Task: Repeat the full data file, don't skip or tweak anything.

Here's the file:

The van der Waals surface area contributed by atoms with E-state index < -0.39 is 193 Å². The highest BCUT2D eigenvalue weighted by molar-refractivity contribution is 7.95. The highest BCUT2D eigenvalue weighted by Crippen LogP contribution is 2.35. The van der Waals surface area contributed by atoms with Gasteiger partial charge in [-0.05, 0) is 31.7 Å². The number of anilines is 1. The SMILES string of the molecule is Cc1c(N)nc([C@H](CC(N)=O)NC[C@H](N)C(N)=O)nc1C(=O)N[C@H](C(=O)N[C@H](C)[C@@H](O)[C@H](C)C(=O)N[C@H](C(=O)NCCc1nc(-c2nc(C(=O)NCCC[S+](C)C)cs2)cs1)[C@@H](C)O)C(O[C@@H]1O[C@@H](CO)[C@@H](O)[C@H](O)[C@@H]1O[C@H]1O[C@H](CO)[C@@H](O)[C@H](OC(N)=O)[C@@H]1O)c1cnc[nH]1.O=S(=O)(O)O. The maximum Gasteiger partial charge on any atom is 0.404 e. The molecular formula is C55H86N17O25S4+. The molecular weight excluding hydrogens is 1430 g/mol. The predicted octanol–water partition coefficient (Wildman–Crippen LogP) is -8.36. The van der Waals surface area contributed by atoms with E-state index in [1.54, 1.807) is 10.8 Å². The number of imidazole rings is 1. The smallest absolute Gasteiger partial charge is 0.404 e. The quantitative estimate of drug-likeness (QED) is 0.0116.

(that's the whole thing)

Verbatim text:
The van der Waals surface area contributed by atoms with E-state index < -0.39 is 193 Å². The highest BCUT2D eigenvalue weighted by molar-refractivity contribution is 7.95. The highest BCUT2D eigenvalue weighted by Crippen LogP contribution is 2.35. The van der Waals surface area contributed by atoms with Gasteiger partial charge in [-0.05, 0) is 31.7 Å². The number of anilines is 1. The SMILES string of the molecule is Cc1c(N)nc([C@H](CC(N)=O)NC[C@H](N)C(N)=O)nc1C(=O)N[C@H](C(=O)N[C@H](C)[C@@H](O)[C@H](C)C(=O)N[C@H](C(=O)NCCc1nc(-c2nc(C(=O)NCCC[S+](C)C)cs2)cs1)[C@@H](C)O)C(O[C@@H]1O[C@@H](CO)[C@@H](O)[C@H](O)[C@@H]1O[C@H]1O[C@H](CO)[C@@H](O)[C@H](OC(N)=O)[C@@H]1O)c1cnc[nH]1.O=S(=O)(O)O. The maximum Gasteiger partial charge on any atom is 0.404 e. The molecular formula is C55H86N17O25S4+. The molecular weight excluding hydrogens is 1430 g/mol. The predicted octanol–water partition coefficient (Wildman–Crippen LogP) is -8.36. The van der Waals surface area contributed by atoms with E-state index in [1.54, 1.807) is 10.8 Å². The number of imidazole rings is 1. The smallest absolute Gasteiger partial charge is 0.404 e. The quantitative estimate of drug-likeness (QED) is 0.0116.